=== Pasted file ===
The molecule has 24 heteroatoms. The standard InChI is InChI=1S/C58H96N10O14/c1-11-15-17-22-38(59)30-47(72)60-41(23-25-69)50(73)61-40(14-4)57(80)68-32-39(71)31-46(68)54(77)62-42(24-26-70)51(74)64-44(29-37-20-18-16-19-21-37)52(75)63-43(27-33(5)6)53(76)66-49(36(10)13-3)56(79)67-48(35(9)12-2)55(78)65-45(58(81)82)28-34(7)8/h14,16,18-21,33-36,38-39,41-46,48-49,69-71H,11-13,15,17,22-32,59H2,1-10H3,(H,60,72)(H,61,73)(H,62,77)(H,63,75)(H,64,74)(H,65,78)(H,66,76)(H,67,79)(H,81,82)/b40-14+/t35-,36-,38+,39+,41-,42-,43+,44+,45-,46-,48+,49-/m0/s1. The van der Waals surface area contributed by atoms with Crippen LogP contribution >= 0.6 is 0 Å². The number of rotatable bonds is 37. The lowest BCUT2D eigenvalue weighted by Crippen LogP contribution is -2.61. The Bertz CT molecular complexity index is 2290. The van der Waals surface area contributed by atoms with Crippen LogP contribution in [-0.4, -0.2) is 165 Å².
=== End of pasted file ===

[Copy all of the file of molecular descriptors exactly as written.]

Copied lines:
The molecule has 24 heteroatoms. The standard InChI is InChI=1S/C58H96N10O14/c1-11-15-17-22-38(59)30-47(72)60-41(23-25-69)50(73)61-40(14-4)57(80)68-32-39(71)31-46(68)54(77)62-42(24-26-70)51(74)64-44(29-37-20-18-16-19-21-37)52(75)63-43(27-33(5)6)53(76)66-49(36(10)13-3)56(79)67-48(35(9)12-2)55(78)65-45(58(81)82)28-34(7)8/h14,16,18-21,33-36,38-39,41-46,48-49,69-71H,11-13,15,17,22-32,59H2,1-10H3,(H,60,72)(H,61,73)(H,62,77)(H,63,75)(H,64,74)(H,65,78)(H,66,76)(H,67,79)(H,81,82)/b40-14+/t35-,36-,38+,39+,41-,42-,43+,44+,45-,46-,48+,49-/m0/s1. The van der Waals surface area contributed by atoms with Crippen LogP contribution >= 0.6 is 0 Å². The number of rotatable bonds is 37. The lowest BCUT2D eigenvalue weighted by Crippen LogP contribution is -2.61. The Bertz CT molecular complexity index is 2290. The van der Waals surface area contributed by atoms with Crippen LogP contribution in [-0.4, -0.2) is 165 Å².